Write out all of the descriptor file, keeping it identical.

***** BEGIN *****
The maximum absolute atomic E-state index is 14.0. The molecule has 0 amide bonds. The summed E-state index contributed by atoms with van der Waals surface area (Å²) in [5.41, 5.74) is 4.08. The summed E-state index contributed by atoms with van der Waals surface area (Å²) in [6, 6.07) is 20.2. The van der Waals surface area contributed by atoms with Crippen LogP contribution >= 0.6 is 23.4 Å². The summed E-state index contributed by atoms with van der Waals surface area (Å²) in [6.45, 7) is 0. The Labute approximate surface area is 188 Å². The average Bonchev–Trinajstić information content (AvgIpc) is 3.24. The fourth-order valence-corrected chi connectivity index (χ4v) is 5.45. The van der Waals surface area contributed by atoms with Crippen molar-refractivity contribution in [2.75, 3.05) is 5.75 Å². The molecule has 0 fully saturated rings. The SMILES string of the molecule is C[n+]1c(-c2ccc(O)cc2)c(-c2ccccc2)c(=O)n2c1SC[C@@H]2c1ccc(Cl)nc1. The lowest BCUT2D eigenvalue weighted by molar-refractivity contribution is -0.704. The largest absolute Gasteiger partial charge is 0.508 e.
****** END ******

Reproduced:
The maximum absolute atomic E-state index is 14.0. The molecule has 0 amide bonds. The summed E-state index contributed by atoms with van der Waals surface area (Å²) in [5.41, 5.74) is 4.08. The summed E-state index contributed by atoms with van der Waals surface area (Å²) in [6, 6.07) is 20.2. The van der Waals surface area contributed by atoms with Crippen LogP contribution >= 0.6 is 23.4 Å². The summed E-state index contributed by atoms with van der Waals surface area (Å²) in [6.45, 7) is 0. The Labute approximate surface area is 188 Å². The average Bonchev–Trinajstić information content (AvgIpc) is 3.24. The fourth-order valence-corrected chi connectivity index (χ4v) is 5.45. The van der Waals surface area contributed by atoms with Crippen molar-refractivity contribution in [2.75, 3.05) is 5.75 Å². The molecule has 0 fully saturated rings. The SMILES string of the molecule is C[n+]1c(-c2ccc(O)cc2)c(-c2ccccc2)c(=O)n2c1SC[C@@H]2c1ccc(Cl)nc1. The lowest BCUT2D eigenvalue weighted by molar-refractivity contribution is -0.704. The largest absolute Gasteiger partial charge is 0.508 e.